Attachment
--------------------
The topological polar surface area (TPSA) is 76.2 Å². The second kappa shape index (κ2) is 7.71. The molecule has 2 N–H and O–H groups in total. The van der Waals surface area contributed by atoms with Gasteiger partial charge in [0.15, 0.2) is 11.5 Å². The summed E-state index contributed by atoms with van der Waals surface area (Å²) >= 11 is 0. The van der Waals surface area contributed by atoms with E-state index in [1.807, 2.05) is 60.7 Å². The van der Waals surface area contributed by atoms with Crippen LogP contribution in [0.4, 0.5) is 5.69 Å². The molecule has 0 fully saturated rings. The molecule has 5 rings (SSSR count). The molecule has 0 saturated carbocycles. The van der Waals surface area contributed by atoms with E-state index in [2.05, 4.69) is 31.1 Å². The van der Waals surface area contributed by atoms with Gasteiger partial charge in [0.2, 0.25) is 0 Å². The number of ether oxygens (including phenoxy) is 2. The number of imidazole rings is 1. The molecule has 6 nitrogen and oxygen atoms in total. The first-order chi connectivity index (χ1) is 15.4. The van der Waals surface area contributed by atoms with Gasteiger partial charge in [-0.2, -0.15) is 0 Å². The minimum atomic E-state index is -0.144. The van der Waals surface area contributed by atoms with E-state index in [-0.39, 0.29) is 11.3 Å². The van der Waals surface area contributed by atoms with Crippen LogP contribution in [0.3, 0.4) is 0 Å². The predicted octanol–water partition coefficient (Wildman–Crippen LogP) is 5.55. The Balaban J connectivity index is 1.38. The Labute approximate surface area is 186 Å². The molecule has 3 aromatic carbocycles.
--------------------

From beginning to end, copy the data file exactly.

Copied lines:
The topological polar surface area (TPSA) is 76.2 Å². The second kappa shape index (κ2) is 7.71. The molecule has 2 N–H and O–H groups in total. The van der Waals surface area contributed by atoms with Gasteiger partial charge in [0.15, 0.2) is 11.5 Å². The summed E-state index contributed by atoms with van der Waals surface area (Å²) >= 11 is 0. The van der Waals surface area contributed by atoms with E-state index in [1.807, 2.05) is 60.7 Å². The van der Waals surface area contributed by atoms with Crippen LogP contribution in [0.4, 0.5) is 5.69 Å². The molecule has 0 fully saturated rings. The molecule has 5 rings (SSSR count). The molecule has 0 saturated carbocycles. The van der Waals surface area contributed by atoms with E-state index in [2.05, 4.69) is 31.1 Å². The van der Waals surface area contributed by atoms with Gasteiger partial charge in [0.2, 0.25) is 0 Å². The number of ether oxygens (including phenoxy) is 2. The number of imidazole rings is 1. The molecule has 6 nitrogen and oxygen atoms in total. The first-order chi connectivity index (χ1) is 15.4. The van der Waals surface area contributed by atoms with Gasteiger partial charge in [-0.2, -0.15) is 0 Å². The minimum atomic E-state index is -0.144. The van der Waals surface area contributed by atoms with E-state index in [-0.39, 0.29) is 11.3 Å². The van der Waals surface area contributed by atoms with Crippen LogP contribution in [0.3, 0.4) is 0 Å². The predicted octanol–water partition coefficient (Wildman–Crippen LogP) is 5.55. The Balaban J connectivity index is 1.38. The Labute approximate surface area is 186 Å². The molecule has 3 aromatic carbocycles.